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In 1983, I was hired as a police officer in the community that I grew up in. If you had asked my friends, they would have said law enforcement was an unlikely professional choice for me, but I understood that it would not just challenge me personally, but that I could also make an impact in other people’s lives. So I took my oath of office and attended the academy, where I was given the basic tools necessary to enter an incredibly complex profession. What I learned immediately is that the most vital skill that law enforcement uses is effective communication. I believe that words matter and that what is currently lacking in the administration of justice is that we no longer emphasize the “peace” in “peace officer.”
In the United States, law enforcement agencies have statewide credentialing organizations aptly named Peace Officer Standards and Training (POST) which is tasked with ensuring the professionalism of the police. In California, in addition to POST, the law also designates us as peace officers with policing authority. Philosophically we have strayed from the mission of being peace officers and I would argue that we have instead become “police officers” by virtue of our failed national drug policy. The distinction is a subtle one, as there are times that as professionals we must “police” people who are harming others, but I believe our core mission is to be peacekeepers within our communities by serving others.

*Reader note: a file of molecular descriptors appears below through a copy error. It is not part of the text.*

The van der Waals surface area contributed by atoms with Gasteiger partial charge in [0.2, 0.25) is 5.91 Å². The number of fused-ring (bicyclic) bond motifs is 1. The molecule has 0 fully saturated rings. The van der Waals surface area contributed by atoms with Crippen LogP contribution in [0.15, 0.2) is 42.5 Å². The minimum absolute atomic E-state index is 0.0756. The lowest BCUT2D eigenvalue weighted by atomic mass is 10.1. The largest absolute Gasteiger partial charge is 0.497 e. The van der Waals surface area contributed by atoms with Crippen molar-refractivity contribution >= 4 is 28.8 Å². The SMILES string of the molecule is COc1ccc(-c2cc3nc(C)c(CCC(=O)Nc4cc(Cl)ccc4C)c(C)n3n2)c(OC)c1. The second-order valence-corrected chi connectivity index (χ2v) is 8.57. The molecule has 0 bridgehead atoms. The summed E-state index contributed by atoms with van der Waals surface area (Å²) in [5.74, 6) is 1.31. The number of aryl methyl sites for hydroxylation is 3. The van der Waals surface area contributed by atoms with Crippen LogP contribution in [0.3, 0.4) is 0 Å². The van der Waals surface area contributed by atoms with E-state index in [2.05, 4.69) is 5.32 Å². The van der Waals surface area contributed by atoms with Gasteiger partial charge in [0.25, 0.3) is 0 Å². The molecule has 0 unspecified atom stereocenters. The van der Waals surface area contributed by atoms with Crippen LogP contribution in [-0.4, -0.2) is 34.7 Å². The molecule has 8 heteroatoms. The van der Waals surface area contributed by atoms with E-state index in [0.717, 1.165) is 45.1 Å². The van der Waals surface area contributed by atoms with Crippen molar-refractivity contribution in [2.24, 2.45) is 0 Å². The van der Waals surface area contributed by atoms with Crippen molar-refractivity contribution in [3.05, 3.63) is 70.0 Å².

What I learned immediately is that the most vital skill that law enforcement uses is effective communication.